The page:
For more informative and thought-provoking articles on sales and marketing, visit SMstudy.com.

[1] All quotes from the Declaration of Independence come from “the Charters of Freedom” collection of the U.S National Archives at http://www.archives.gov/exhibits/charters/declaration_transcript.html.

[2] Powers, Merry Carole. (4/1/16) “Donald Trump vs America: Side-by-Side Brand Analysis.” The World Post. Retrieved on 4/4/16 from http://www.huffingtonpost.com/merry-carole-powers/donald-trump-vs-america-a_b_9592180.html

[3] The SBOKGuide is available for free at http://www.scrumstudy.com/overview-of-sbok.asp

Branding America and SMstudy – Part One

shutterstock_141158833_brandPresidential candidates want to unite America, make it strong again, give it a future to believe in, balance its budget and pass its dream onto the next generation. Each, in his or her own way, paints a picture of what’s wrong with America, but which of them grasps what is right about America, what its value proposition is to its citizens and to the world? Which one has a real grasp of its brand?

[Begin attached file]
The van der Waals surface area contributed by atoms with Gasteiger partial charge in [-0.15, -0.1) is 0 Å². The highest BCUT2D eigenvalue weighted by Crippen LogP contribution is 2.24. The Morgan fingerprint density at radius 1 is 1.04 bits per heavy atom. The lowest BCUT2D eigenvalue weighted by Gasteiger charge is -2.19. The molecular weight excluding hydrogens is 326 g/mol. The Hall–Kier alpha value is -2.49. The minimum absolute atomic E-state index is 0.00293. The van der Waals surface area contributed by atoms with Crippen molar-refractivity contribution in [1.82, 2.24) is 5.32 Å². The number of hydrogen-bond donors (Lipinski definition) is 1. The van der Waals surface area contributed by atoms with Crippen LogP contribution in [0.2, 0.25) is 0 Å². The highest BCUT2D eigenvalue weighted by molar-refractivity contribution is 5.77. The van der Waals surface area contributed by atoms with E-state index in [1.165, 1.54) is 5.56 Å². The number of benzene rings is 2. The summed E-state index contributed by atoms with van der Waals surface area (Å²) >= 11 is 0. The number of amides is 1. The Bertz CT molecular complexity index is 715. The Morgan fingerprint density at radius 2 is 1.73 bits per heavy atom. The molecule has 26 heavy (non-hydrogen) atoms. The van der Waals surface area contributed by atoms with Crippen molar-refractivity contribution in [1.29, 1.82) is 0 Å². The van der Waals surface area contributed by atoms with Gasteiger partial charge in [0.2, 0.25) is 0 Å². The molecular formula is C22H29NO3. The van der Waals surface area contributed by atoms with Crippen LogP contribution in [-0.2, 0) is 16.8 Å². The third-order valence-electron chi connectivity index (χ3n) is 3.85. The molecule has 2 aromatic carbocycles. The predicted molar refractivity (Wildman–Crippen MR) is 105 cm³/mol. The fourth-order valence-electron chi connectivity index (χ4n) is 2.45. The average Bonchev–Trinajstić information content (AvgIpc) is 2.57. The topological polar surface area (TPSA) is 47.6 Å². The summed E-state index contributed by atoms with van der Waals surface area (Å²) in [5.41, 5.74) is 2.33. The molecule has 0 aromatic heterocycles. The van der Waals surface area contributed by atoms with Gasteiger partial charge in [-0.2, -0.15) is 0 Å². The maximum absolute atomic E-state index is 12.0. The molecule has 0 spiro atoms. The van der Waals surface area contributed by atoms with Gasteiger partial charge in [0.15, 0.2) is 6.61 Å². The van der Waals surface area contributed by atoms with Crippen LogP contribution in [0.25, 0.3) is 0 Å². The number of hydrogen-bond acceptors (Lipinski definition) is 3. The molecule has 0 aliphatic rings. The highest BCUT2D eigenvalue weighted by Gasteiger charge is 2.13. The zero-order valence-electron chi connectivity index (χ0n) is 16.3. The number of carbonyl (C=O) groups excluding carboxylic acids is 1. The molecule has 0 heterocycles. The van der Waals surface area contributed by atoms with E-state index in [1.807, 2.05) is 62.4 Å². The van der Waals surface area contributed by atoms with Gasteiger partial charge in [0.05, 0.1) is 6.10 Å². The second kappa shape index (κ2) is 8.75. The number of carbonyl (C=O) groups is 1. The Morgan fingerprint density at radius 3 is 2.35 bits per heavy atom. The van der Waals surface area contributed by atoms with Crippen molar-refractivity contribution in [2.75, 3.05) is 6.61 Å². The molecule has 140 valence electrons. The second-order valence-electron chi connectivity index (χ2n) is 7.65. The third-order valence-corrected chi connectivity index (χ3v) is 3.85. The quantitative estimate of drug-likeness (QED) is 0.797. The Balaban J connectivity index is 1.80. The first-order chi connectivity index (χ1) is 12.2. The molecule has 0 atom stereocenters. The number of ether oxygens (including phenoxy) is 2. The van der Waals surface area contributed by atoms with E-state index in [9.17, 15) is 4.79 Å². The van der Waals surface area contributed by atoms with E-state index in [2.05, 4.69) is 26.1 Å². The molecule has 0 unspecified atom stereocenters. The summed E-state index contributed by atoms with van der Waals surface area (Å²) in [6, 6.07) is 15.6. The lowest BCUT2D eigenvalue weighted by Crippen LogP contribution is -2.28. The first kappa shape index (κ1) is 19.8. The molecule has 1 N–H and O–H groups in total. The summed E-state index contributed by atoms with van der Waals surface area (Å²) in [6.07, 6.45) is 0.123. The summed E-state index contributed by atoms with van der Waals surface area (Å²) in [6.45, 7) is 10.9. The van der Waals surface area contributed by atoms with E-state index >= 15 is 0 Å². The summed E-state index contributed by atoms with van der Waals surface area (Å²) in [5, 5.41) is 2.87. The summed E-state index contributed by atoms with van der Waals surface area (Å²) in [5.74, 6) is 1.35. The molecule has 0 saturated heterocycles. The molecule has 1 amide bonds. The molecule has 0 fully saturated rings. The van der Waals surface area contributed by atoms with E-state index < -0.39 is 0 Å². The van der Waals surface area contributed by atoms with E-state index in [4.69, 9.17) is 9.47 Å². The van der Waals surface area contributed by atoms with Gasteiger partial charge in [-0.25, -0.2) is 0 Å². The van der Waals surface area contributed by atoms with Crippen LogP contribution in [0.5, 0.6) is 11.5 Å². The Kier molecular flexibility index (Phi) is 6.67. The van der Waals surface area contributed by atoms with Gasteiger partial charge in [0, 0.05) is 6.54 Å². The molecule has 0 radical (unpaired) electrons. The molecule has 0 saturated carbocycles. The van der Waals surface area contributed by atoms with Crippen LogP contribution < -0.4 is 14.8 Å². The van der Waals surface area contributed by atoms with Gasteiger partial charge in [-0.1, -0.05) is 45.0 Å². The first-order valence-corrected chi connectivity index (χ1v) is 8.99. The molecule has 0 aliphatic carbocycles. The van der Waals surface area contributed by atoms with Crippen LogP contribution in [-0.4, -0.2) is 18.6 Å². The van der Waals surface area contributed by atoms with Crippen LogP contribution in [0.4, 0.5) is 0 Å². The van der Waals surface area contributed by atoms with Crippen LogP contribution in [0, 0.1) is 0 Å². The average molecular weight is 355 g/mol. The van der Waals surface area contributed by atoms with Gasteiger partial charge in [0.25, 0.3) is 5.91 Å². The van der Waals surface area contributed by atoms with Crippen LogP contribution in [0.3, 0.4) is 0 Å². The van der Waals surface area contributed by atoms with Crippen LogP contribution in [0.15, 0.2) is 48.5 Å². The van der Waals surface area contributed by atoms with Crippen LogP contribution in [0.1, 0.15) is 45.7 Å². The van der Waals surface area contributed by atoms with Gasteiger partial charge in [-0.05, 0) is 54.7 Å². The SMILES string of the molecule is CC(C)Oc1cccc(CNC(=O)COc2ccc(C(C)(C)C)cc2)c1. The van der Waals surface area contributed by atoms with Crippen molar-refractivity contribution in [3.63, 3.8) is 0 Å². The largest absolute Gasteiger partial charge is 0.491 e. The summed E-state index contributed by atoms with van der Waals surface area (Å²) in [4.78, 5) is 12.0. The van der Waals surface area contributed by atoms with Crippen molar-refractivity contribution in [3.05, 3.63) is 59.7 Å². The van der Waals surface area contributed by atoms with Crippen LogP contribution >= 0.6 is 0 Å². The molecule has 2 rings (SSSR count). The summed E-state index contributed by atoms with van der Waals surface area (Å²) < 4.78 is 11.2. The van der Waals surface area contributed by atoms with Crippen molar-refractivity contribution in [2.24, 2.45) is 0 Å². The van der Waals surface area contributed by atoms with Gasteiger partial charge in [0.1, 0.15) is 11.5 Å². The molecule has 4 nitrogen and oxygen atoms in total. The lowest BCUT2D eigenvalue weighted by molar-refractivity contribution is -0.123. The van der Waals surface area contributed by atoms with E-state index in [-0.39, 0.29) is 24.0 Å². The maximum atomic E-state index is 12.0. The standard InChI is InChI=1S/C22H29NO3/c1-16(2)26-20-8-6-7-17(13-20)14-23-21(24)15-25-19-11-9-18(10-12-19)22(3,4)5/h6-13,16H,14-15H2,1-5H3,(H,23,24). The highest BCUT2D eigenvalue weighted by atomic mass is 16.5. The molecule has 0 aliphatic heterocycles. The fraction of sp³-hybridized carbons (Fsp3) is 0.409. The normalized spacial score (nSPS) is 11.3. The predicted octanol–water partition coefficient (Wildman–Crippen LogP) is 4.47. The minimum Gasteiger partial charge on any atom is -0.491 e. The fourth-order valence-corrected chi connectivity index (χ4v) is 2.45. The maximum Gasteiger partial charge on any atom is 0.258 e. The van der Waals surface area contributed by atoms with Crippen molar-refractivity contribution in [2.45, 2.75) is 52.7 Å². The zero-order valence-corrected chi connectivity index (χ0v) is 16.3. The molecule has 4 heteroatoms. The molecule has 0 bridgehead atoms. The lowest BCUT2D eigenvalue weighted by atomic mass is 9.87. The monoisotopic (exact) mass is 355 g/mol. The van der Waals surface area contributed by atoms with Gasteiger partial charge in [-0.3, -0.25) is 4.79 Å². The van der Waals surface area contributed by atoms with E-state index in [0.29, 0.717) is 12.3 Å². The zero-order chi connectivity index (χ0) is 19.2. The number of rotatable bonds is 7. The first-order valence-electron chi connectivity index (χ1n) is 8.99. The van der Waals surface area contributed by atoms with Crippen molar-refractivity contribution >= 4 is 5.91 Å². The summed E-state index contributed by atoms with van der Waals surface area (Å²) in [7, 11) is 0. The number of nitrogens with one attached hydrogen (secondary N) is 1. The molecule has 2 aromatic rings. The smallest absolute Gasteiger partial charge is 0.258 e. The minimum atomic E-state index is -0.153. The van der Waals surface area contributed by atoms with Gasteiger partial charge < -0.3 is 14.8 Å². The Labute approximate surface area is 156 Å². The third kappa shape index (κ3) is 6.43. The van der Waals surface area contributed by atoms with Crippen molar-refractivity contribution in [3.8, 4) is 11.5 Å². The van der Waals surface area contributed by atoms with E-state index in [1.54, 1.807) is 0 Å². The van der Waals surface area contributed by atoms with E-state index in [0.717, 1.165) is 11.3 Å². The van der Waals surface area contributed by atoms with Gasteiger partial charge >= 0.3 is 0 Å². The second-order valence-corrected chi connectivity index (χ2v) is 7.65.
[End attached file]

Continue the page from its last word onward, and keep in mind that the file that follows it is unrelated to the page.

A recent commentary by Merrie Carole Powers in The World Post [1] compared candidate Donald Trump as a brand to America as represented in the Declaration of Independence—arguably the quintessential statement of America the brand.  This got us at SMstudy thinking about America the brand. What does the Declaration tell its citizens and the world about its brand?